A Summary of the New English Translation of the Third Edition of the Roman Missal

 

Part 1:  New English Translation of the Third Edition of the Roman Missal

 Part 2:  Liturgiam Authenticam Mandates New Theory of Translation

Part 3:  General Characteristics of the Missale Romanum

Part 4:  Translated Prayers Retain Theological Emphasis of Latin

 Part 5:  Biblical References are Made More Clear

 Part 6: The Church Fathers Are Heard Clearly

 Part 7: “Inadequacies” in the Current Translation

Part 8: Introducing us to the Translation Changes

Part 9: Greeting and the Penitential Rite

Part 10: Glory to God in the Highest

Part 11: The Gloria Continued

Part 12: The Gloria Completed; Liturgy of the Word

Part 13: The Nicene Creed

Part 14: The Nicene Creed- Continued

Part 15:  The Incarnation versus the “Birth” of Christ 

Part 16:  The Institution Narrative 

 

 

 

 

 

 

 

 

                                                                                                   

Part 1:  New English Translation of the Third Edition of the Roman Missal


Beginning the first Sunday of Advent, November 26/27, 2011, all Catholics residing in English speaking countries will notice some changes in the Mass. The changes are due to every diocese in the United States beginning use of the new English translation of the Roman Missal. The U.S. bishops have asked each diocese to inform us of the changes and the reasons behind them. One important message that the bishops stress is that the structure of the Mass we have grown used to after Vatican Council II will remain the same. The changes will mainly involve the words we pray at Mass. You may have heard of the “new translation” of the Mass we will be using. There are a number of reasons for this. First reason: in the jubilee year of 2000, Pope John Paul II promulgated a new, 3rd edition of the Missale Romanum(the Latin text of the Roman Missal). Because of this, all future celebrations of Mass in the vernacular (language of the people) will be based on this new 3rd editionthe new official Latin text. Since the Second Vatican Council, we have had permission to celebrate the sacraments in languages common to us. However, these celebrations have always used texts that are translations from the standard Latin text. Since this is a new, third edition of the Missal which includes sections on new saints added to the Church calender and a few new Masses, this edition required a new English translation. In the coming months, this column will include information on the New English translation of the Missal. Coming next weekthe Vatican issued the Instruction Liturgiam Authenticam in 2001 to guide the translation of Liturgical texts.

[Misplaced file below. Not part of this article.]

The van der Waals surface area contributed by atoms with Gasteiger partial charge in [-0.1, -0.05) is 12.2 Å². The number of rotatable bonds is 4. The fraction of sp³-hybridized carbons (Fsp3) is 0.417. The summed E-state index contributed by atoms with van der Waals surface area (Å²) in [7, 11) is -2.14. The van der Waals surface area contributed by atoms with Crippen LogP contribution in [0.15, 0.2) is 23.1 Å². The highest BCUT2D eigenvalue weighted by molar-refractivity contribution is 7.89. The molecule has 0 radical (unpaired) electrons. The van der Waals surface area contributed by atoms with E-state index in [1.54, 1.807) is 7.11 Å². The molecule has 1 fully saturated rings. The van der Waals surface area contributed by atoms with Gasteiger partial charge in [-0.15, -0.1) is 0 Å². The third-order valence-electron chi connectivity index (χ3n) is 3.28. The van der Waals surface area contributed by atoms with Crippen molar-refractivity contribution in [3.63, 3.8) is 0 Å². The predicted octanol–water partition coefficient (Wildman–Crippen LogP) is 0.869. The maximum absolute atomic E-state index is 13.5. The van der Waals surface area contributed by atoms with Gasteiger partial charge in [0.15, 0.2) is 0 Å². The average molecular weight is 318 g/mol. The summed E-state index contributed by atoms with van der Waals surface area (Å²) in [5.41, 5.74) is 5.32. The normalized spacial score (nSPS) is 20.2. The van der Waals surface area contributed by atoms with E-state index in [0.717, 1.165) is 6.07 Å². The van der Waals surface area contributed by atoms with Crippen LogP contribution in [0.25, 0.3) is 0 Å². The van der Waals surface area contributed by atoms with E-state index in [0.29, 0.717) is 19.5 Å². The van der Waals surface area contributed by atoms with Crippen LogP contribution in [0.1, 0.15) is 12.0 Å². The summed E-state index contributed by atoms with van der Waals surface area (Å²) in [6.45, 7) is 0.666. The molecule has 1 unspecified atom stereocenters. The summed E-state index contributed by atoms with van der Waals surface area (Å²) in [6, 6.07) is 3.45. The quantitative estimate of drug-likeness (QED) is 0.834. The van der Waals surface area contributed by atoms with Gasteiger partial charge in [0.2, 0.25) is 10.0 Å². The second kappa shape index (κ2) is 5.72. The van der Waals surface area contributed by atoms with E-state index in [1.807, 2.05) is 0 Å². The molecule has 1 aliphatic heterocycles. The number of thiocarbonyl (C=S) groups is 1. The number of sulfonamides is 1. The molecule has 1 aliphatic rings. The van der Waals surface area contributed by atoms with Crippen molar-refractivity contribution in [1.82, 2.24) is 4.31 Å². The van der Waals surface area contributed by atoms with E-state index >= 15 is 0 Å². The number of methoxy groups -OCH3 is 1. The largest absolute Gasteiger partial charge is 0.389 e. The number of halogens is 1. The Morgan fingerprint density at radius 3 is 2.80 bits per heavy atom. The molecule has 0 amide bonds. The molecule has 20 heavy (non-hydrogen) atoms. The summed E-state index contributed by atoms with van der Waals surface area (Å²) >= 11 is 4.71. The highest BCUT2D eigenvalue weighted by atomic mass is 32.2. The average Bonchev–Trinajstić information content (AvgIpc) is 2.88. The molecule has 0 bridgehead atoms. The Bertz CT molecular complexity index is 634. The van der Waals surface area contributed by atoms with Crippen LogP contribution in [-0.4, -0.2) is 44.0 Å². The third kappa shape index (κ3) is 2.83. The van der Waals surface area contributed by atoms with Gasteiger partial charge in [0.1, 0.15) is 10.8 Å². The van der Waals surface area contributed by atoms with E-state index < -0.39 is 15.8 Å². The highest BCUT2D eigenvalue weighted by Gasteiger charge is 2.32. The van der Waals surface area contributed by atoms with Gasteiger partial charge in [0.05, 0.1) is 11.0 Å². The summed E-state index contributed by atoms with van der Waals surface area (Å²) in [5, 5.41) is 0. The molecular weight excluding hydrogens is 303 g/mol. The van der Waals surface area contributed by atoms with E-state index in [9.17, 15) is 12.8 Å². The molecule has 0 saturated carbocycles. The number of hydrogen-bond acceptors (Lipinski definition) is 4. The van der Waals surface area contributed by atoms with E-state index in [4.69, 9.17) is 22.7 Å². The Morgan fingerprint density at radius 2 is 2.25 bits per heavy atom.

Part 2:  Liturgiam Authenticam Mandates New Theory of Translation
The second reason for the new translation is the Vatican issued the new Instruction Liturgiam Authenticam in 2001 for dealing with the translation of Liturgical texts. The process works something like this. The International Commission for English in the Liturgy (ICEL), which represents 12 bishops’ conferences where English is spoken by a large number of Catholics, is the commission responsible for drafting texts based on the Latin. These texts are sent to the member Episcopal Conferences where they [the bishops] give input prior to seeking approval from Rome. After Vatican Council II, ICEL followed the theory of dynamic equivalence for translation. Dynamic equivalence is where translators convey the meaning of the Latin text—the equivalent in contemporary words and metaphors to what the Latin text says.  This often means adding “explanatory words and phrases” not found in the Latin text, as well as “deletion of images [the translators] considered unnecessary.” In 2001, Liturgiam Authenticam gave new norms for translation which superceed the previous Instruction followed by ICEL. Dynamic equivalence gave way to what can be called formal equivalencetranslating the words and syntax [of the Latin] one to one with as much fidelity as possible. Formal equivalence will help us to see more clearly the seven characteristics of Latin prayers used in the Missal. (Based on Robert Tuzik’s “Translating the Roman Missal”)

 

 

 

Part 3:  General Characteristics of the Missale Romanum